Silva unbeatable? Tyson once was, too

His friends were going out that night, but Dana White chose to stay home.

There was a fight on TV, a boxing match that included a heavyweight champion who was more fable than human, whose undefeated record merely scratched the canvas when explaining his almost mythical-like dominance.

A modern-day Poseidon, able to shake the earth with his mighty left hook.

“My friends were sort of fringe boxing fans and said, ‘That fight will be over in six minutes, so come out and meet us when it is,’” White remembered. “I’ll never forget it as long as I live. I just sat home and watched in horror as the thing unfolded.

“That’s how it is now with Anderson Silva.”

White watched that February night in 1990 as Buster Douglas executed one of the biggest upsets in sports history, knocking out Mike Tyson in the 10th round.

Douglas was a 42-1 underdog.

Horror, is right.

White is now a businessman, a famed entrepreneur as president of the Ultimate Fighting Championship, in which he employs a champion whose legacy flirts with the sort of supremacy Tyson once enjoyed.

Silva owns the 185-pound division like Android does smartphone sales.

He hasn’t lost since 2006, and his UFC streak includes 16 straight wins and 10 title defenses, a seven-year run of perfection in the octagon that next will be tested against Chris Weidman in a middleweight main event tonight at UFC 162 at the MGM Grand Garden.

It has come to this in regards to Silva: Would it be better for UFC business if he were to finally lose?

White has said Silva will receive an immediate rematch should he not beat Weidman, and that the rematch would be huge, and you know what that means. Bigger gate. Massive interest. Global appeal.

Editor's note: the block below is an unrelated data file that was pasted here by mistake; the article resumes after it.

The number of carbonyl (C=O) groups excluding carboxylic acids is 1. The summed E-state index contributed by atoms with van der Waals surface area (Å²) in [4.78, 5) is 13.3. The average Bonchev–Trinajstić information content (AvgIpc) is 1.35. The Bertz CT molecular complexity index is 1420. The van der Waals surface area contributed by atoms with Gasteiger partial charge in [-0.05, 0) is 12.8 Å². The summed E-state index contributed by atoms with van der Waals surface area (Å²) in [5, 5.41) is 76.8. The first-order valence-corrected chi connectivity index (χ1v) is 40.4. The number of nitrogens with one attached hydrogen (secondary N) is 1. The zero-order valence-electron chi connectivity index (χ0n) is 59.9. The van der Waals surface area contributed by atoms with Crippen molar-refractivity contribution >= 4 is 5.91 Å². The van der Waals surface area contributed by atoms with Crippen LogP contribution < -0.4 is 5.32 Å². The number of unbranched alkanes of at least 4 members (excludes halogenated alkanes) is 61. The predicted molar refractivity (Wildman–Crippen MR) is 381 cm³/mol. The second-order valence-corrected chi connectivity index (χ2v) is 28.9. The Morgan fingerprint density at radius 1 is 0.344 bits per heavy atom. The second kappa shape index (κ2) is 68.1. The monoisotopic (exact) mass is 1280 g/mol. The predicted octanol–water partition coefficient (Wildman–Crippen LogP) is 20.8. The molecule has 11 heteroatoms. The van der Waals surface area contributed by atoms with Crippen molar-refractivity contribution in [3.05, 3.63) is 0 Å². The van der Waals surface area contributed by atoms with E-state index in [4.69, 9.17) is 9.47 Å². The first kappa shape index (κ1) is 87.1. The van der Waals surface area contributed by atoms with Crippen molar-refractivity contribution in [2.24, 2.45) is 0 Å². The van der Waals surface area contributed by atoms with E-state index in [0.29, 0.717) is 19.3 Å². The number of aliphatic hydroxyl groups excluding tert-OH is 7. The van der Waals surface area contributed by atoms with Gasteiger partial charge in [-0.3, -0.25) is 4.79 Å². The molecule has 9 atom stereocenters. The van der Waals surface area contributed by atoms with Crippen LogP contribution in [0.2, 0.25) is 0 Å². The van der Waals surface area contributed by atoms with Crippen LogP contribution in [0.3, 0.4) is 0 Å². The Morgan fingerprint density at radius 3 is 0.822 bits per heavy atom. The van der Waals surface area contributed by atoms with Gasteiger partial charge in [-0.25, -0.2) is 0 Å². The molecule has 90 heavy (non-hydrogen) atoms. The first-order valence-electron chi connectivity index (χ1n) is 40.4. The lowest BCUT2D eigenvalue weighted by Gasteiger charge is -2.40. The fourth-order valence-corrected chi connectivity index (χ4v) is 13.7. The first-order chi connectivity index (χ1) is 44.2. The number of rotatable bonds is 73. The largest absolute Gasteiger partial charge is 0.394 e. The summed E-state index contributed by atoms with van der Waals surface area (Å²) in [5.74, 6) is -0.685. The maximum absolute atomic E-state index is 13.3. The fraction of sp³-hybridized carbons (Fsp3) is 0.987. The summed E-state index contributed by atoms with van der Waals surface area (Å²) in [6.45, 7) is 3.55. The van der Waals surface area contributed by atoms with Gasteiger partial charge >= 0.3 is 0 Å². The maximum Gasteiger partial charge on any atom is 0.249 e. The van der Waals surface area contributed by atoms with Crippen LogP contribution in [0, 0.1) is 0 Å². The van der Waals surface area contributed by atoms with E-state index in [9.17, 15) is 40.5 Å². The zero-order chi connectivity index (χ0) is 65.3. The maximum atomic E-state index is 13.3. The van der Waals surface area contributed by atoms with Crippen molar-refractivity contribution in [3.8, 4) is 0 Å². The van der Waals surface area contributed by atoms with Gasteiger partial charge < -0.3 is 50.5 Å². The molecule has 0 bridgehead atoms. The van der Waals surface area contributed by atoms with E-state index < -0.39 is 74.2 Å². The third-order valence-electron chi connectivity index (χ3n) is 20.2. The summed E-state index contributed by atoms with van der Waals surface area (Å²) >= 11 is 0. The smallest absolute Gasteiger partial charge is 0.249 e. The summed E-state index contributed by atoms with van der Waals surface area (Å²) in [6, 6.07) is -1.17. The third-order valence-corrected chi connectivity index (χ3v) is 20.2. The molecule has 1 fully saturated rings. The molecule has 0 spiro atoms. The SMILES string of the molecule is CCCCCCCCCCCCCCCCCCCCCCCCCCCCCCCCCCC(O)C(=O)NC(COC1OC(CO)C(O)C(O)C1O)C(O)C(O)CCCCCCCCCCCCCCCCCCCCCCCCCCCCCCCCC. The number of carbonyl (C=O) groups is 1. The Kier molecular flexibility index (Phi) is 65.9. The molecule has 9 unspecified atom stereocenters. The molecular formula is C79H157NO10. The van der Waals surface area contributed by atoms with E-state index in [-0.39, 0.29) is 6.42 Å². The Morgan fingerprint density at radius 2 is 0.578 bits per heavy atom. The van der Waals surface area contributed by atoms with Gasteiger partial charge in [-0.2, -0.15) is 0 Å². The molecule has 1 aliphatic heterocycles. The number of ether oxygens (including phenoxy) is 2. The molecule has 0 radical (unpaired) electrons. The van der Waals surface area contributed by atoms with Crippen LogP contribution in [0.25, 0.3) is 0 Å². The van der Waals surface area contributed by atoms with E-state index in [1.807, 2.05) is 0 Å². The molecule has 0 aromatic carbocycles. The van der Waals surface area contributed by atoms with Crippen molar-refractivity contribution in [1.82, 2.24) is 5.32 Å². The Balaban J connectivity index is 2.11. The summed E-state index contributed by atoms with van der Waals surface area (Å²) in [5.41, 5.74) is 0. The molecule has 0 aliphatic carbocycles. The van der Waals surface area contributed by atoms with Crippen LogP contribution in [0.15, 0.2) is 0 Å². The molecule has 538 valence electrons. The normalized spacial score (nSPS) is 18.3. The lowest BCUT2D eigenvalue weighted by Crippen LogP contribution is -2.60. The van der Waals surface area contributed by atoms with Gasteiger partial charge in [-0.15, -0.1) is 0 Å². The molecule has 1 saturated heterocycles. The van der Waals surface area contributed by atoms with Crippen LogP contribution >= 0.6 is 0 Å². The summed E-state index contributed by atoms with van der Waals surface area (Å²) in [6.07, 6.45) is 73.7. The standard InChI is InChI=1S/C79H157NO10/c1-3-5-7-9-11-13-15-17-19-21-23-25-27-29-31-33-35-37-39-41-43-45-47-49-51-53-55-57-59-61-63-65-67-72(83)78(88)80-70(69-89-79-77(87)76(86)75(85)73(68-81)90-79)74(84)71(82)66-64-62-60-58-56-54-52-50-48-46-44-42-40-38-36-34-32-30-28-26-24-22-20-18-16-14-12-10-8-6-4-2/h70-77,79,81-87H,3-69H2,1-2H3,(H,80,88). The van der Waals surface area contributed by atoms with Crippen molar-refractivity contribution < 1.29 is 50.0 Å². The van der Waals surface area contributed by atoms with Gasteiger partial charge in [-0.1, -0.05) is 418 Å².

“As a businessman, as a fight fan, I think it’s awesome to have a guy dominate as Anderson has,” White said. “So many people believe he will win this fight easily, that it’s crazy to think Chris Weidman has a chance. But there is the other side, including many fighters, who say, ‘No, this is the guy who can do it. This is the guy who matches up.’ There is only one way to find out.”

This happens often in sports. A champion is so ridiculously good, so consistent and almost effortless in his journey of one victory followed by another, that people begin to look for reasons as to why he will lose.

They begin to think more with their heart than their head, searching for any flaw that might convince them he who never loses is about to.

I’m not certain that’s the case in so many picking Weidman, because the odds (Silva can be found as low as minus-220 and Weidman plus-215) are the closest for the champion in years.

But the reasons are flowing for why many believe Silva falls tonight.

He was nearly beaten by Chael Sonnen last year, getting dominated on the mat in the first round before scoring a technical knockout at 1:55 of the second.

Also, Silva is 38, and some insist he might have finally arrived at the doorstep of Father Time. They tell you Weidman is 9-0 and nine years younger than Silva.

On and on, the reasons come.

“I am fighting the greatest of all time, so I expect many people will think I’m going to lose,” Weidman said. “But if I’m working hard, and he is working hard, the other guy is not going to break me. This is where I have wanted to be for a long time, fighting for the belt. This is a life-changer for my family.

“If other fighters think I can win, that’s pretty cool.”

Silva doesn’t seem fazed by any of it. He is a rock star in Brazil, Elvis and Springsteen and McCartney rolled into one. I’m just not sure he cares much about others predicting a loss tonight because I’m not sure he pays much attention.

Silva is an odd bird, one of the toughest and baddest men on the planet, whose eyes pop around behind glasses like Mr. Potato Head and whose voice is a soprano mix of former baseball stars Dave Stewart and Tony Gwynn.